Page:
This seems to be a particular problem for me with water fountains, since there seems to be such a variety of them out there. Some of them have plates you push, some have weird ledges that need to be pushed down… some just have simple knobs. I encountered this one at the Buffalo Bill Museum in Cody, Wyoming, and I honestly couldn’t figure out how to work the darn thing. I really waved my hands around it, like a wizard with a crystal ball, trying to determine if it was activated somehow by motion or proximity. Finally, I bent over to look under that dish thing on top, and noticed a little knob on the side that wasn’t otherwise visible, at least from the direction I walked up to it. It turns out I wasn’t the only person with this problem– Lorie said she found it a little confusing at first too.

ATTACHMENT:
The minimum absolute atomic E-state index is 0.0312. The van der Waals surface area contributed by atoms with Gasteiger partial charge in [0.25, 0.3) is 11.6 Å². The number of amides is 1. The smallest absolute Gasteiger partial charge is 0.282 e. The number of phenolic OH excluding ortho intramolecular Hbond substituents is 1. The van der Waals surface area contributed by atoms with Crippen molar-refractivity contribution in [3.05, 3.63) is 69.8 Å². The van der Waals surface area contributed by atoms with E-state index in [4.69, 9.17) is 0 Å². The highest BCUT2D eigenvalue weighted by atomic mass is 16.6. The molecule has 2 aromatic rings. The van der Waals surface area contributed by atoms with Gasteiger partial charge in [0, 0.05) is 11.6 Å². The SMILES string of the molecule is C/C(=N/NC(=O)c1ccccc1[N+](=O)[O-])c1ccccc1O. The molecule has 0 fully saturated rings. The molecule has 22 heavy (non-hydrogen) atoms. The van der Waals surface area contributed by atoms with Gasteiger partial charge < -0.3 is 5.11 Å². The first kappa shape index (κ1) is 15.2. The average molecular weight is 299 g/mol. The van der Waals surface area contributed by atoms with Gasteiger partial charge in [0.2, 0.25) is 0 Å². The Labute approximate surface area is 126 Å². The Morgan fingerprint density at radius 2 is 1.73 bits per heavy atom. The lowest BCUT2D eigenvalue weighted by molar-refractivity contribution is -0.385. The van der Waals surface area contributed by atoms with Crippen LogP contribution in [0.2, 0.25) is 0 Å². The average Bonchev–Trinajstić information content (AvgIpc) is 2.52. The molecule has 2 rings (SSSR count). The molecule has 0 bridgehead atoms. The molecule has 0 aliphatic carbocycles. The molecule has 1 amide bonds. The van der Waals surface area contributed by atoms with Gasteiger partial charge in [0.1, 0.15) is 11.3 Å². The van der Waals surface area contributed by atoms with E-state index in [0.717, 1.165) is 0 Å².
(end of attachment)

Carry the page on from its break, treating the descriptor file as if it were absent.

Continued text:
I think versions of this will become more and more commonplace as technology gets more and more integrated into the simple backdrop of our lives. I think we’ve all had the experience of walking up to an automatic door expecting it to open, only to stand there as it remains shut, for just a little too long. Is it broken? Will it open if I get closer? Maybe it’s just slow? Even better are the doors that don’t quite open soon enough, or fast enough, so you actually almost run square into them.

Airport bathrooms, though– those things seem to be almost universally automated wonderlands. These days it seems like you can go in and out without actually needing to push buttons, turn knobs, or even handle paper towels. I think the only thing that’s probably still manually operated are the toilet paper dispensers, so I’ll have to check that out next time I find myself traveling by air. Oh, and the stall doors… those are probably still manipulated by physical interaction too.